- Copying one ad set into an other (to alter the demographics)
Each of these actions triggered robotic testing of the link(s), triggering page views on a landing page, which were largely but not precisely confirmed by Google Analytics.
I did I know I was right?
Because of Dunning & Kruger I’m rarely ever given to absolute certainties; I was fairly sure.
- Facebook traffic can be off (under or over) but the ad dashboard only reported a few clicks – they wouldn’t be off by several hundred clicks.
- All of the traffic was grouped into a few small clusters (bursts) of traffic at the same time(s) the ads, ad sets and campaigns were being tested
- It’s rare to see actual users all accessing the site through different ads at the same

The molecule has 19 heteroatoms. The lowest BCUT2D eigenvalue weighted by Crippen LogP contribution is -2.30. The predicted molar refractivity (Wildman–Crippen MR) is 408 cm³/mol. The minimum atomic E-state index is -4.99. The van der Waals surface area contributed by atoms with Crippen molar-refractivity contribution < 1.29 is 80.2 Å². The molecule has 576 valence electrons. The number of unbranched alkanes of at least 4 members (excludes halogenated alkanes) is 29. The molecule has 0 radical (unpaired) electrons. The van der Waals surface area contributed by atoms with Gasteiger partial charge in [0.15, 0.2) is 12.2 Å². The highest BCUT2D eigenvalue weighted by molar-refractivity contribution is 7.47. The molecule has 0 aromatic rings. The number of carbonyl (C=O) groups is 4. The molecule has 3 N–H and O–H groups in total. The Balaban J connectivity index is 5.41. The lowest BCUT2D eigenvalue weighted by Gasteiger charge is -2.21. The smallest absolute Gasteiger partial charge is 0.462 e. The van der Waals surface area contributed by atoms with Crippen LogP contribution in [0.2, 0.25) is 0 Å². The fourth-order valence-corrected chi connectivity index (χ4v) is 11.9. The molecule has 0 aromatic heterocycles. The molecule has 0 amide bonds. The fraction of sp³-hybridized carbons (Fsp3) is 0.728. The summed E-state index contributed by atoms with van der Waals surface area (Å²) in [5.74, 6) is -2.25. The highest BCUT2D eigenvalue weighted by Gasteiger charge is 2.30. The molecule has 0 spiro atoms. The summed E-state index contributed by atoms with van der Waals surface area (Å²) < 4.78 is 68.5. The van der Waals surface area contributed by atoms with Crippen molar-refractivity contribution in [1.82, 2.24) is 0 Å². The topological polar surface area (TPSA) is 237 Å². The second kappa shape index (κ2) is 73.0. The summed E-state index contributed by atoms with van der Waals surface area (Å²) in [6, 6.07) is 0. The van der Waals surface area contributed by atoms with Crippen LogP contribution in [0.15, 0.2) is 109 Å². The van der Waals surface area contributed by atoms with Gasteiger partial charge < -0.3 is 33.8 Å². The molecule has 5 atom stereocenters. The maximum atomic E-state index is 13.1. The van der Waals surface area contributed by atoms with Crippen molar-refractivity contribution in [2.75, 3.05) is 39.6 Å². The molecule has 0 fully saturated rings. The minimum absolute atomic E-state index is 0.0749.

- real traffic is usually distributed over time, not densely clustered.
- It’s rare to see actual users all accessing the site through different ads at the same
- All of the traffic bounced within 2 – 4 seconds
- real traffic has short visits, but also longer ones and medium length ones.
- All of the traffic was identical in duration
- real traffic has short visits, but also longer ones and medium length ones.
- Every ad received 1 or 2 visits each time
- This was harder to explain because it seems like some ads were getting more clicks.
- Most likely because they were turned on and off twice, but they may also have been hand tested by humans
- Or the links may have timed out and accessed a second time by the bot(s) – and yet, still recorded by Google Analytics.
- This was harder to explain because it seems like some ads were getting more clicks.
I wasn’t ever able to convince them that something wasn’t broken.